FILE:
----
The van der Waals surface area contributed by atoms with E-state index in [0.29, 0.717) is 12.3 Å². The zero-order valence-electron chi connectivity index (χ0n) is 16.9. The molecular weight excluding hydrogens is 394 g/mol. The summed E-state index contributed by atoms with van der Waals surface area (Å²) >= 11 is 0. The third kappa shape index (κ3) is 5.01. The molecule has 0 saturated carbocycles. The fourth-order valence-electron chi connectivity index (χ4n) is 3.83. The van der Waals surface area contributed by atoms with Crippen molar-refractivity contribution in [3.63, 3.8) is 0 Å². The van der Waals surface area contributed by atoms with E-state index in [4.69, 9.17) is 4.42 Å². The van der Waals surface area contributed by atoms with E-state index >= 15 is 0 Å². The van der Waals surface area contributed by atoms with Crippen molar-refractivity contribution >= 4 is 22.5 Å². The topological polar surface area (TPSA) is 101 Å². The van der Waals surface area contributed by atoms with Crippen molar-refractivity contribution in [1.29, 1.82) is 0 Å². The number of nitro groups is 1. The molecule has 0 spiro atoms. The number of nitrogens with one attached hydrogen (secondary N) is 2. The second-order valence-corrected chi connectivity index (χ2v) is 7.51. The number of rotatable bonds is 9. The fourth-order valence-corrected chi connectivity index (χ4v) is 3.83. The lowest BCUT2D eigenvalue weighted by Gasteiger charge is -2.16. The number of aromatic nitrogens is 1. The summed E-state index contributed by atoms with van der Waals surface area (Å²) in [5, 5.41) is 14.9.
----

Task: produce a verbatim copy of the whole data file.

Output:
The van der Waals surface area contributed by atoms with E-state index in [0.29, 0.717) is 12.3 Å². The zero-order valence-electron chi connectivity index (χ0n) is 16.9. The molecular weight excluding hydrogens is 394 g/mol. The summed E-state index contributed by atoms with van der Waals surface area (Å²) >= 11 is 0. The third kappa shape index (κ3) is 5.01. The molecule has 0 saturated carbocycles. The fourth-order valence-electron chi connectivity index (χ4n) is 3.83. The van der Waals surface area contributed by atoms with Crippen molar-refractivity contribution in [3.63, 3.8) is 0 Å². The van der Waals surface area contributed by atoms with E-state index in [4.69, 9.17) is 4.42 Å². The van der Waals surface area contributed by atoms with E-state index >= 15 is 0 Å². The van der Waals surface area contributed by atoms with Crippen molar-refractivity contribution >= 4 is 22.5 Å². The topological polar surface area (TPSA) is 101 Å². The van der Waals surface area contributed by atoms with Crippen molar-refractivity contribution in [1.29, 1.82) is 0 Å². The number of nitro groups is 1. The molecule has 0 spiro atoms. The number of nitrogens with one attached hydrogen (secondary N) is 2. The second-order valence-corrected chi connectivity index (χ2v) is 7.51. The number of rotatable bonds is 9. The fourth-order valence-corrected chi connectivity index (χ4v) is 3.83. The lowest BCUT2D eigenvalue weighted by Gasteiger charge is -2.16. The number of aromatic nitrogens is 1. The summed E-state index contributed by atoms with van der Waals surface area (Å²) in [5, 5.41) is 14.9.